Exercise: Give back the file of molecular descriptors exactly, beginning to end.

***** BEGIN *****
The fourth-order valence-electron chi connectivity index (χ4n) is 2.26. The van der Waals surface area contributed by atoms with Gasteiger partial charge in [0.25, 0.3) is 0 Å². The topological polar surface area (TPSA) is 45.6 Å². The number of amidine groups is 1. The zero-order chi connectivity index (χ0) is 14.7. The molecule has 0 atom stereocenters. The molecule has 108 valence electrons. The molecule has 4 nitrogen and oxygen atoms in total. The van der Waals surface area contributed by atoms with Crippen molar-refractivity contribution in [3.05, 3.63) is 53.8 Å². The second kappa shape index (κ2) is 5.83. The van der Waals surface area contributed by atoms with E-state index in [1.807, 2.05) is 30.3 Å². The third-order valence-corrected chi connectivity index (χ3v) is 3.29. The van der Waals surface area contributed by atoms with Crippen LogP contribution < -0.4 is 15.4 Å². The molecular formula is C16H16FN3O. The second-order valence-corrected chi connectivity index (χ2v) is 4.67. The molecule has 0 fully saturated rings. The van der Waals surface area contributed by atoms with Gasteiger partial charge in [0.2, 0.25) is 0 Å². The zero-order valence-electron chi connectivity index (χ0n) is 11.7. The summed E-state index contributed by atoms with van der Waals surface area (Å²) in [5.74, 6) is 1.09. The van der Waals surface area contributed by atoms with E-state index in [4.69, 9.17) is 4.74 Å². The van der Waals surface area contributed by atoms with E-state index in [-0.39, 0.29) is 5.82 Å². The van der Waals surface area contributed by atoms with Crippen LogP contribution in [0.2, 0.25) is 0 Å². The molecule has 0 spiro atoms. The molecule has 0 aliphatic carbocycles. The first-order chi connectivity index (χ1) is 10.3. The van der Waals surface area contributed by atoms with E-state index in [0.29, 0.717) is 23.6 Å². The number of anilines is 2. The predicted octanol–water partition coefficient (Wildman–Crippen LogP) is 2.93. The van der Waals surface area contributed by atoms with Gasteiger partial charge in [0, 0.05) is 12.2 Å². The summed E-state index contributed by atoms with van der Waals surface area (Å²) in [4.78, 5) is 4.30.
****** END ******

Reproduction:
The fourth-order valence-electron chi connectivity index (χ4n) is 2.26. The van der Waals surface area contributed by atoms with Gasteiger partial charge in [0.25, 0.3) is 0 Å². The topological polar surface area (TPSA) is 45.6 Å². The number of amidine groups is 1. The zero-order chi connectivity index (χ0) is 14.7. The molecule has 0 atom stereocenters. The molecule has 108 valence electrons. The molecule has 4 nitrogen and oxygen atoms in total. The van der Waals surface area contributed by atoms with Crippen molar-refractivity contribution in [3.05, 3.63) is 53.8 Å². The second kappa shape index (κ2) is 5.83. The van der Waals surface area contributed by atoms with E-state index in [1.807, 2.05) is 30.3 Å². The third-order valence-corrected chi connectivity index (χ3v) is 3.29. The van der Waals surface area contributed by atoms with Crippen LogP contribution < -0.4 is 15.4 Å². The molecular formula is C16H16FN3O. The second-order valence-corrected chi connectivity index (χ2v) is 4.67. The molecule has 0 fully saturated rings. The van der Waals surface area contributed by atoms with Gasteiger partial charge in [0.2, 0.25) is 0 Å². The zero-order valence-electron chi connectivity index (χ0n) is 11.7. The summed E-state index contributed by atoms with van der Waals surface area (Å²) in [5.74, 6) is 1.09. The van der Waals surface area contributed by atoms with E-state index in [4.69, 9.17) is 4.74 Å². The van der Waals surface area contributed by atoms with E-state index in [-0.39, 0.29) is 5.82 Å². The van der Waals surface area contributed by atoms with Crippen LogP contribution in [0.2, 0.25) is 0 Å². The molecule has 0 spiro atoms. The molecule has 0 aliphatic carbocycles. The first-order chi connectivity index (χ1) is 10.3. The van der Waals surface area contributed by atoms with E-state index in [0.29, 0.717) is 23.6 Å². The number of anilines is 2. The predicted octanol–water partition coefficient (Wildman–Crippen LogP) is 2.93. The van der Waals surface area contributed by atoms with Gasteiger partial charge in [0, 0.05) is 12.2 Å². The summed E-state index contributed by atoms with van der Waals surface area (Å²) in [4.78, 5) is 4.30.